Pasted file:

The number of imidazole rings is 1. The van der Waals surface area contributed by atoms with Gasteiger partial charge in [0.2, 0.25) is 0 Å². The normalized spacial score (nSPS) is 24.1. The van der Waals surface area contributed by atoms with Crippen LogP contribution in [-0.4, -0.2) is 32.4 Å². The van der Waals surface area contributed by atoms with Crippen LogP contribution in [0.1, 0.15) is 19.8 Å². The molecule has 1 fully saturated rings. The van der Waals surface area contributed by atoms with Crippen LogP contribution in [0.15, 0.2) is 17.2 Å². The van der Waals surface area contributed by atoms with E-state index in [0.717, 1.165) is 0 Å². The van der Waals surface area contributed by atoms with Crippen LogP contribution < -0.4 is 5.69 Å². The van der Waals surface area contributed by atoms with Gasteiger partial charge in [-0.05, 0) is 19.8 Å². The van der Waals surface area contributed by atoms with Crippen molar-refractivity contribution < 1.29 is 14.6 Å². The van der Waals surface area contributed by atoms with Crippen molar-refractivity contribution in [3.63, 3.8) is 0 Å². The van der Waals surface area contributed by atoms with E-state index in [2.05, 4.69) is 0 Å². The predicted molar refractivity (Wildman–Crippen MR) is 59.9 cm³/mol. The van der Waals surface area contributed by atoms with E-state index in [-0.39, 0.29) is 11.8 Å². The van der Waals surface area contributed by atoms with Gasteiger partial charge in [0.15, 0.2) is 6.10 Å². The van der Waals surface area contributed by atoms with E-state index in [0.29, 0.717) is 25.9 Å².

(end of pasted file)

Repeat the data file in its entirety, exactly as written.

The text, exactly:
The number of imidazole rings is 1. The van der Waals surface area contributed by atoms with Gasteiger partial charge in [0.2, 0.25) is 0 Å². The normalized spacial score (nSPS) is 24.1. The van der Waals surface area contributed by atoms with Crippen LogP contribution in [-0.4, -0.2) is 32.4 Å². The van der Waals surface area contributed by atoms with Crippen LogP contribution in [0.1, 0.15) is 19.8 Å². The molecule has 1 fully saturated rings. The van der Waals surface area contributed by atoms with Crippen LogP contribution in [0.15, 0.2) is 17.2 Å². The van der Waals surface area contributed by atoms with E-state index in [0.717, 1.165) is 0 Å². The van der Waals surface area contributed by atoms with Crippen LogP contribution < -0.4 is 5.69 Å². The van der Waals surface area contributed by atoms with Gasteiger partial charge in [-0.05, 0) is 19.8 Å². The van der Waals surface area contributed by atoms with Crippen molar-refractivity contribution < 1.29 is 14.6 Å². The van der Waals surface area contributed by atoms with Crippen molar-refractivity contribution in [3.63, 3.8) is 0 Å². The van der Waals surface area contributed by atoms with E-state index in [2.05, 4.69) is 0 Å². The predicted molar refractivity (Wildman–Crippen MR) is 59.9 cm³/mol. The van der Waals surface area contributed by atoms with E-state index in [-0.39, 0.29) is 11.8 Å². The van der Waals surface area contributed by atoms with Gasteiger partial charge in [0.15, 0.2) is 6.10 Å². The van der Waals surface area contributed by atoms with E-state index in [0.29, 0.717) is 25.9 Å².